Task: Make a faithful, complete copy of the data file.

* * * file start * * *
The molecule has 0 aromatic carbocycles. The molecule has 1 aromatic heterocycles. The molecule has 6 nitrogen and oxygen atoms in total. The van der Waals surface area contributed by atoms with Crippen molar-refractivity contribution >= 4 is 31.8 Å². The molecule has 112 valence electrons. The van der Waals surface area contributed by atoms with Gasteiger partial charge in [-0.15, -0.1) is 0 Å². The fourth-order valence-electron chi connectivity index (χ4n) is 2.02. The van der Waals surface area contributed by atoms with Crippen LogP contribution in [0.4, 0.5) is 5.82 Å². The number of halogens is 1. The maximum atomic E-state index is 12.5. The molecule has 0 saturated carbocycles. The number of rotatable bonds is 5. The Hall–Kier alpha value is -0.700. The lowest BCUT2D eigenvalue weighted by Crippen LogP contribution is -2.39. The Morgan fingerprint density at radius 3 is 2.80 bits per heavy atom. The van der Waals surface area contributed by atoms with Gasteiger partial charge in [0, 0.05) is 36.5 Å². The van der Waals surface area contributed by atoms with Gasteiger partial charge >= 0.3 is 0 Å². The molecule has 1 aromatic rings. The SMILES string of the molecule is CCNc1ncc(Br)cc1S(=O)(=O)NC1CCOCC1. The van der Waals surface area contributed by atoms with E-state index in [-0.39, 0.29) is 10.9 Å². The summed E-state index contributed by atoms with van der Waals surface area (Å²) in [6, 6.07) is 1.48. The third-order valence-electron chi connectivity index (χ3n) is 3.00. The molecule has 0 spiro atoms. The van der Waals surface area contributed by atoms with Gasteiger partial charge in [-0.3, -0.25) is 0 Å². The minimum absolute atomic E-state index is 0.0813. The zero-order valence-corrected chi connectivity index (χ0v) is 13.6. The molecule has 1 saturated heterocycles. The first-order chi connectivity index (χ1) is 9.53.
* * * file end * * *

The molecule has 0 aromatic carbocycles. The molecule has 1 aromatic heterocycles. The molecule has 6 nitrogen and oxygen atoms in total. The van der Waals surface area contributed by atoms with Crippen molar-refractivity contribution >= 4 is 31.8 Å². The molecule has 112 valence electrons. The van der Waals surface area contributed by atoms with Gasteiger partial charge in [-0.15, -0.1) is 0 Å². The fourth-order valence-electron chi connectivity index (χ4n) is 2.02. The van der Waals surface area contributed by atoms with Crippen LogP contribution in [0.4, 0.5) is 5.82 Å². The number of halogens is 1. The maximum atomic E-state index is 12.5. The molecule has 0 saturated carbocycles. The number of rotatable bonds is 5. The Hall–Kier alpha value is -0.700. The lowest BCUT2D eigenvalue weighted by Crippen LogP contribution is -2.39. The Morgan fingerprint density at radius 3 is 2.80 bits per heavy atom. The van der Waals surface area contributed by atoms with Gasteiger partial charge in [0, 0.05) is 36.5 Å². The van der Waals surface area contributed by atoms with Gasteiger partial charge >= 0.3 is 0 Å². The molecule has 1 aromatic rings. The SMILES string of the molecule is CCNc1ncc(Br)cc1S(=O)(=O)NC1CCOCC1. The van der Waals surface area contributed by atoms with E-state index in [-0.39, 0.29) is 10.9 Å². The summed E-state index contributed by atoms with van der Waals surface area (Å²) in [6, 6.07) is 1.48. The third-order valence-electron chi connectivity index (χ3n) is 3.00. The molecule has 0 spiro atoms. The van der Waals surface area contributed by atoms with Gasteiger partial charge in [-0.3, -0.25) is 0 Å². The minimum absolute atomic E-state index is 0.0813. The zero-order valence-corrected chi connectivity index (χ0v) is 13.6. The molecule has 1 saturated heterocycles. The first-order chi connectivity index (χ1) is 9.53.